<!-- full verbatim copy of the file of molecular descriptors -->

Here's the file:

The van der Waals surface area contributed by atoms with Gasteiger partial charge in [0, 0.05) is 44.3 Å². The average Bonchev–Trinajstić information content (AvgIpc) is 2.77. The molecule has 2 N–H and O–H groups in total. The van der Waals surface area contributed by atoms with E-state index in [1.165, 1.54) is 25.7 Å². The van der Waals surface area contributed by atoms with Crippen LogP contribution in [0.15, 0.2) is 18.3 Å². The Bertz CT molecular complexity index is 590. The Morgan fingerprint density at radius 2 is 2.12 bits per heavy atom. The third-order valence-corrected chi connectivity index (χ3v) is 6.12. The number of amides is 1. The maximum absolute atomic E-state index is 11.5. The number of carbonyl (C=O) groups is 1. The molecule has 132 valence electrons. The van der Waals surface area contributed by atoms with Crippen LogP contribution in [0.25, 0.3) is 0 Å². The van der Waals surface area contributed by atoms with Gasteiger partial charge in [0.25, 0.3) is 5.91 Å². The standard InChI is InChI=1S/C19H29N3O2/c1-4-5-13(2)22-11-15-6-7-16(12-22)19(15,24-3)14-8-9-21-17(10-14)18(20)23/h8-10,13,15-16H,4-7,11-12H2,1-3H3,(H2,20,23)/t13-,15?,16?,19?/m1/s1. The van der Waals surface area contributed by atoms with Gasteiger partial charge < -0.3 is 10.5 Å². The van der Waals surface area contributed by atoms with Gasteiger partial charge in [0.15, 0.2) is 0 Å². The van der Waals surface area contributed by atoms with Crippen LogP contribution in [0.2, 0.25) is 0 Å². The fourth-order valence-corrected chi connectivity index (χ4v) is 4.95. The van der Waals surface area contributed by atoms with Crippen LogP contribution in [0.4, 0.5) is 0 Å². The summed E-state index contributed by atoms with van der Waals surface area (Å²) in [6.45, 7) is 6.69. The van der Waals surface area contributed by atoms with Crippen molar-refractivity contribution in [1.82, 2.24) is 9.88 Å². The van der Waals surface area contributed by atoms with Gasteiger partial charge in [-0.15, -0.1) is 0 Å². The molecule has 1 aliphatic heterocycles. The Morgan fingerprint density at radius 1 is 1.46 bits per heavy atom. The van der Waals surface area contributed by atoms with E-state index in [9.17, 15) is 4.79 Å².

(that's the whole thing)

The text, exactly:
The van der Waals surface area contributed by atoms with Gasteiger partial charge in [0, 0.05) is 44.3 Å². The average Bonchev–Trinajstić information content (AvgIpc) is 2.77. The molecule has 2 N–H and O–H groups in total. The van der Waals surface area contributed by atoms with E-state index in [1.165, 1.54) is 25.7 Å². The van der Waals surface area contributed by atoms with Crippen LogP contribution in [0.15, 0.2) is 18.3 Å². The Bertz CT molecular complexity index is 590. The Morgan fingerprint density at radius 2 is 2.12 bits per heavy atom. The third-order valence-corrected chi connectivity index (χ3v) is 6.12. The number of amides is 1. The maximum absolute atomic E-state index is 11.5. The number of carbonyl (C=O) groups is 1. The molecule has 132 valence electrons. The van der Waals surface area contributed by atoms with Crippen LogP contribution in [0.25, 0.3) is 0 Å². The van der Waals surface area contributed by atoms with Gasteiger partial charge in [0.25, 0.3) is 5.91 Å². The standard InChI is InChI=1S/C19H29N3O2/c1-4-5-13(2)22-11-15-6-7-16(12-22)19(15,24-3)14-8-9-21-17(10-14)18(20)23/h8-10,13,15-16H,4-7,11-12H2,1-3H3,(H2,20,23)/t13-,15?,16?,19?/m1/s1. The van der Waals surface area contributed by atoms with Gasteiger partial charge < -0.3 is 10.5 Å². The van der Waals surface area contributed by atoms with Gasteiger partial charge in [0.15, 0.2) is 0 Å². The van der Waals surface area contributed by atoms with Crippen LogP contribution in [0.2, 0.25) is 0 Å². The fourth-order valence-corrected chi connectivity index (χ4v) is 4.95. The van der Waals surface area contributed by atoms with Crippen LogP contribution in [0.4, 0.5) is 0 Å². The summed E-state index contributed by atoms with van der Waals surface area (Å²) in [6.45, 7) is 6.69. The van der Waals surface area contributed by atoms with Crippen molar-refractivity contribution in [1.82, 2.24) is 9.88 Å². The van der Waals surface area contributed by atoms with Gasteiger partial charge in [-0.15, -0.1) is 0 Å². The molecule has 1 aliphatic heterocycles. The Morgan fingerprint density at radius 1 is 1.46 bits per heavy atom. The van der Waals surface area contributed by atoms with E-state index in [9.17, 15) is 4.79 Å².